Take a leaf out of someone’s book—there, in sprawling handwriting, is a meeting place: a bridge you once loved a few universes over. When you get there, there’s no sign of anything or anyone… sinθ #23 “NOTES 帖” collects works that evade, that disguise, that make strange and that demand a second look. These works ask for your attention the way a footnote, a post-it tab, the bleeding of fluorescent highlighter into a page of your favorite book, or a letter slipped gently into your pocket would. Look, and don’t look away.

In this issue:

  • Editor-in-Chief Jiaqi Kang speaks with designer Janny Jingyi Ye; they discuss the evolving collections of her fashion label, seventyfive, her collaborative project, pomelo, and the centrality of memory and history in her fashion design.
  • Quinn Leong’s ghostly self-developed film photographs defamiliarize the spaces in his everyday; Angelina Han’s “I Ran Into My Past Self Today” collages an unexpected moment of re-encounter.
  • Managing Editor Chi Siegel chats with polymathic creator Xiaowei R. Wang about the impulse and process behind their projects, and the transformative power of innovative technology in a digital age that is both precarious and limitless.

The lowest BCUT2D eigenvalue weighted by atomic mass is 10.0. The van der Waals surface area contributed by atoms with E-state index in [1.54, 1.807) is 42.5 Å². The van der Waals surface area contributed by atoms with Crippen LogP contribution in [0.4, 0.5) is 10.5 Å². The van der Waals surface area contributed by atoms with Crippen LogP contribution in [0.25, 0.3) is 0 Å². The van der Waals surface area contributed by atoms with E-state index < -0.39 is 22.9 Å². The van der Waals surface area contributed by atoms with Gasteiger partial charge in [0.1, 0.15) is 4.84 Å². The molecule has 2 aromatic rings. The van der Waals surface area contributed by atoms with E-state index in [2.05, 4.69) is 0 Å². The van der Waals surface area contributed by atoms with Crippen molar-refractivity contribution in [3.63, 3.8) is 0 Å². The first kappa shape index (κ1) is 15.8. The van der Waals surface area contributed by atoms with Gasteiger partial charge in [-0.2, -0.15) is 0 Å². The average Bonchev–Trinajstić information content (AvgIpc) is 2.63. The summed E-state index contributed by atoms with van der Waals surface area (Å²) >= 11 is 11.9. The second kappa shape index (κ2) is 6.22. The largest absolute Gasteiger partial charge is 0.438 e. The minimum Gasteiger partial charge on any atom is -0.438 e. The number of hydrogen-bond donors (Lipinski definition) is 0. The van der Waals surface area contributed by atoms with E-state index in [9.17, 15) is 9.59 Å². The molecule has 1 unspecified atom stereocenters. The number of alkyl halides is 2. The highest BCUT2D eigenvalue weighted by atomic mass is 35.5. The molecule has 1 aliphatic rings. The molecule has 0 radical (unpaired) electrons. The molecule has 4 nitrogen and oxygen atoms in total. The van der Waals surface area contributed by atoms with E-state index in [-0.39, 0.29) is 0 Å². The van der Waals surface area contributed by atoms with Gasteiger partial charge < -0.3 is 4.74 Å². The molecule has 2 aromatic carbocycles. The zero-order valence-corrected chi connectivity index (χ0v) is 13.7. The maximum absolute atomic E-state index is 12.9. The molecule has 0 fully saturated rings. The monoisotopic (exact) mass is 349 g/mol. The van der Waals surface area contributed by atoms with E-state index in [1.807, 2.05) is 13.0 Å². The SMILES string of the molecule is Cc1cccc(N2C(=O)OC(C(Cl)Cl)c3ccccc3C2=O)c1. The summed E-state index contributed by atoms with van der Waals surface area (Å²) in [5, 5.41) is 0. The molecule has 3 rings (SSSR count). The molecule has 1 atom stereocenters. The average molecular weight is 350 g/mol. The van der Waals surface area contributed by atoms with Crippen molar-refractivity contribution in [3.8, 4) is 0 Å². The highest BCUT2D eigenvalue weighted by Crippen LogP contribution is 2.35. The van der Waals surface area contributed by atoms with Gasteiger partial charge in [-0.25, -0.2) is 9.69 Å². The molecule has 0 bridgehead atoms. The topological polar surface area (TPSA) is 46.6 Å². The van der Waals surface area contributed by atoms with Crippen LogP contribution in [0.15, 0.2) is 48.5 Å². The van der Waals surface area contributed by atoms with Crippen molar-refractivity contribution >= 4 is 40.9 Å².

• Juliette Wu’s digital illustration “Wedding Day” echoes Vivien Qian’s photoshoot “Perennial” in their contemplations on ritual and tradition.
  • Web Editor Hayley Wu features Trevor Van de Velde for our Student Spotlight; they trace the roots of his musical practice, the intersections between culture and technology in his work, and what it means to center community in art-making.
  • In Katie Hwang’s short story “A Catfish”, no one is who they claim to be—how can you know nothing about the person you know so well? Daisuke Shen transports us into a fever dream in his short story “God’s Eye”; T. Y. Christiansen’s “Notes on a Geography Field Trip” and Sarah M. Zhou’s “Movie Scene at a Midtown Bus Stop” stumble into and out of almost-discoveries.
  • Poems by Ting Lin, Catherine Zhang, Shameera Nair Lin, Yasmina Jaksic, and Jonathan Chan brim with memory and tenderness.

Cover by editor Eli Hsieh.